April 12, 2018 / 4:02 AM / 2 months ago

Can China fill aluminium shortage after Rusal sanctioned?

LONDON/MELBOURNE, April 12 (Reuters) - Dominant aluminium producer China may help fill a gap in global supply after the United States slapped sanctions on Russia’s aluminium giant Rusal.

But a tangle of tariffs will obstruct flows to the United States so aluminium consumers will need to find other solutions as well, industry experts said.

International prices, which have shot up more than 10 percent since the sanctions were announced, will have to rise further to lure exports from China, whose metal faces a range of tariffs and duties.

“China is the only place with surplus material, so that’s where we need to incentivise that excess supply to be shipped to the U.S.,” said Robin Bhar, head of metals research at Societe Generale in London.

Rusal accounts for about 14 percent of world aluminium production outside China. Global flows of the metal, which were already shifting after the United States imposed import tariffs on steel and aluminium, will need to further contort to supply the 65-million tonne a year market.

Metal from tariff-exempt countries like Canada and Australia is already flowing to the United States where premiums - the cost on top of futures prices to obtain physical metal - have soared, and material from the Middle East and India is taking its place, traders said.

HAIRCUT ON PRICE?

Some analysts and traders expect Rusal material to flow to China and other parts of Asia, while China would export its own material to make up a yawning deficit in the United States and elsewhere.

This would hinge, however, on Rusal accepting a price haircut of around 25 percent given China’s lower domestic prices, logistics and duties.

“If Rusal can stomach the discount we would expect units to flow there. China could, in turn, boost semi and even primary aluminium exports to ease the rest of world shortage,” said Oliver Nugent, analyst at ING Bank in Amsterdam.

Others were sceptical about large exports of Chinese metal flowing to the United States.

Some Russian volumes could end up in China, said Wen Xianjun, vice president of China Nonferrous Metals Industry Association, but he dismissed the suggestion that sanctions could open up a new opportunity for Chinese aluminium to be exported to the United States.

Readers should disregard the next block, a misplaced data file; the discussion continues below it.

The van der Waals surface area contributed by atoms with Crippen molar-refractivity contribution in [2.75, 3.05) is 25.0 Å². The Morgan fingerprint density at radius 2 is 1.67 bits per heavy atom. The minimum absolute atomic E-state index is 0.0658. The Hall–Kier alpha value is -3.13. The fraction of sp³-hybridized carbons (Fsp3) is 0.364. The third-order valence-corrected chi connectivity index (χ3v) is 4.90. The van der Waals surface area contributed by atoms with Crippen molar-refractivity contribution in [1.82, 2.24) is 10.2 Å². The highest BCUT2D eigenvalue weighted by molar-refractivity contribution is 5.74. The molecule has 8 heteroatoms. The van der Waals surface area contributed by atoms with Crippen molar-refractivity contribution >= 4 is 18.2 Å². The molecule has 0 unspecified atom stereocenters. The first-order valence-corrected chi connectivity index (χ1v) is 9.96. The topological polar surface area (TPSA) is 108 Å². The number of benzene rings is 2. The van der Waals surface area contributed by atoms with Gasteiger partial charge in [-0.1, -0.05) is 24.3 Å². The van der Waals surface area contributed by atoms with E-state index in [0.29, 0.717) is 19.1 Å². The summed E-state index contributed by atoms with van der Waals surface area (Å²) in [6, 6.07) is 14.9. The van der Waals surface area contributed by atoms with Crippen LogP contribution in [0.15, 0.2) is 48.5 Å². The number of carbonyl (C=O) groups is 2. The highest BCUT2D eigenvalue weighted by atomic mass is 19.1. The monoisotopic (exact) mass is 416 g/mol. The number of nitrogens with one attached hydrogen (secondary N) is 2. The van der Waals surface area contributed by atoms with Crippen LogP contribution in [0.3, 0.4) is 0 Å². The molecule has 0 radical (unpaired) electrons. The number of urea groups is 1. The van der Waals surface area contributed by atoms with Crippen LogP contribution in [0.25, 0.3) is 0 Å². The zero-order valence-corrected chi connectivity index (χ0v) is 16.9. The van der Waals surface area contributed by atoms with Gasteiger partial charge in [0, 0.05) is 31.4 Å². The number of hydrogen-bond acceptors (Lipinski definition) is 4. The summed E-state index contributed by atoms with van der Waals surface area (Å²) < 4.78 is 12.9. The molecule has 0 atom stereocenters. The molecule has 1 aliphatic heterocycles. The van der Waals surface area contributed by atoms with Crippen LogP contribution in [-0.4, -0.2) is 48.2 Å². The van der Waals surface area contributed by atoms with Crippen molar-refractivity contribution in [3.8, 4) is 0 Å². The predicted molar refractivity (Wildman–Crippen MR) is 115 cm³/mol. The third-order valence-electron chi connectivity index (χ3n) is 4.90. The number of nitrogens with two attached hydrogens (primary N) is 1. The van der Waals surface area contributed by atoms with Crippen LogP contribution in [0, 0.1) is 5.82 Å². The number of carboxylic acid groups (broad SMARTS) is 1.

“The import tariffs on Chinese aluminium products entering the United States are high ... and the product mix is different,” he said, noting that Washington had slapped twin anti-dumping and countervailing duties on China’s main aluminium products.

Bhar said the U.S. premium would have to gain at least 25 percent to attract metal from China.

An alternative destination for Rusal material is Turkey, a big aluminium consumer, while some of its metal could ultimately be remelted, then rerouted, traders said.

ASIA SCRAMBLE

In a worst case scenario, more than 2 million tonnes of Rusal’s metal could find it difficult to reach the market due to the sanctions, or half of Rusal’s annual sales, said a source with an understanding of Rusal’s trading volumes.

This is based on Rusal’s sales in the United States via the London Metal Exchange and sales by Swiss-based Glencore of aluminium produced by Rusal, the source said.

Glencore, which markets Rusal metal, plans to declare force majeure on some aluminium supply, a source familiar with the matter said on Wednesday.

In Asia, traders and manufacturers have scrambled to buy non-Rusal metal to supply their customers since the sanctions were announced.

Premiums for aluminium for delivery into Shanghai bonded warehouses rose by $5 to $130 < AL-BMPBW-SHMET> the highest in 2-1/2 years, while U.S. premiums climbed to three year highs of 20.7 cents a pound.

While standard aluminium ingot can simply be swapped for other brands, customers that use Rusal’s specialized products such as aluminium alloy or billets will have a harder time finding replacements.

Reporting by Melanie Burton in Melbourne, Eric Onstad and Pratima Desai in London, Tom Daly in Beijing, Yuka Obayashi in Tokyo, Jane Chung in Seoul, Kane Wu in Hong Kong and Polina Devitt in Moscow; editing by Richard Pullin

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